A San Francisco classic and playlist must. There’s nothing like sitting down at Horseshoe Cove at Fort Baker enjoying the views of the City and watching Karl the Fog roll on in—while Otis Redding provides the soundtrack.
—Honoré Pedigo, Operations and Outreach Manager, Institute at the Golden Gate
“The Redtail Hawk (Golden Rollin' Hills of California),” Kate Wolf
“The Red-tailed Hawk writes songs across the sky….” How could I resist this? It’s the unofficial theme song of the Golden Gate hawk migration. Kate was the folk song laureate for the north coast of California.
“Cast Your Fate to the Wind,” Vince Guaraldi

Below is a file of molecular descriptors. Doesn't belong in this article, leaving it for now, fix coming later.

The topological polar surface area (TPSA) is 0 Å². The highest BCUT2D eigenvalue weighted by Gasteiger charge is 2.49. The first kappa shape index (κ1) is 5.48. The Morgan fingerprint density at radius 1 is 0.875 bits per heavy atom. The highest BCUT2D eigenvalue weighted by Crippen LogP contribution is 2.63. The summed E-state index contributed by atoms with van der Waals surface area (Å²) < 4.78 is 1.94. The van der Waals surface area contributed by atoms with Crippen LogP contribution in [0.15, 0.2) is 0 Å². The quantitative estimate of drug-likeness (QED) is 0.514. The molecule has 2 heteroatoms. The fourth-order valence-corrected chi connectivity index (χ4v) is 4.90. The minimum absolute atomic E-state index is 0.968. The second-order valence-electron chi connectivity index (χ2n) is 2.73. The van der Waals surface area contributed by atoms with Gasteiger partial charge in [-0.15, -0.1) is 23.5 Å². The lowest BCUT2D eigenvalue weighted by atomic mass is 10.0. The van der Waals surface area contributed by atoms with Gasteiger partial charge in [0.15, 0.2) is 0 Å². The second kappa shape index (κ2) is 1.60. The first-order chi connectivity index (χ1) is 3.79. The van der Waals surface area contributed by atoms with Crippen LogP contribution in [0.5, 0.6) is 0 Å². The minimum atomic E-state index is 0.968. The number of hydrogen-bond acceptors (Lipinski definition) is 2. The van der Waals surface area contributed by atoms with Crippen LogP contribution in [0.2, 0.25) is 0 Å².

A relaxing, soulful, letting-go tune that for me describes a long weekend afternoon walk in the Marin Headlands. Also, Guaraldi was a Mill Valley resident, so you know he was on these trails.
“Ain’t No Sunshine,” Tracy Chapman and Buddy Guy
My favorite version of Bill Withers’ popular R&B song. “Aint no Sunshine” is the ultimate self-pitying, trapped-in-the-fog song. It’s simple, urgent, repetitive, and yet, it resolves—moving from emotions to mere lovely sounds: “I know, I know, I know, I know, I know.”
“Ode to a Butterfly,” Chris Thile
Mandolinist Thile from Nickel Creek created this literal flight of fancy to accompany the unpredictable, this-way-and-that flight of butterflies. Butterflies are in constant year-round motion in all parts of the Golden Gate National Parks, migrating, mating, visiting flowers. We monitor mission blues and San Bruno elfins, but our daily park hikes are guided by buckeyes, fritillarias, California ringlets, painted ladies, red admirals, and pipevine swallowtails—each one even more colorful than its name suggests.
“Boots of Spanish Leather,” Bob Dylan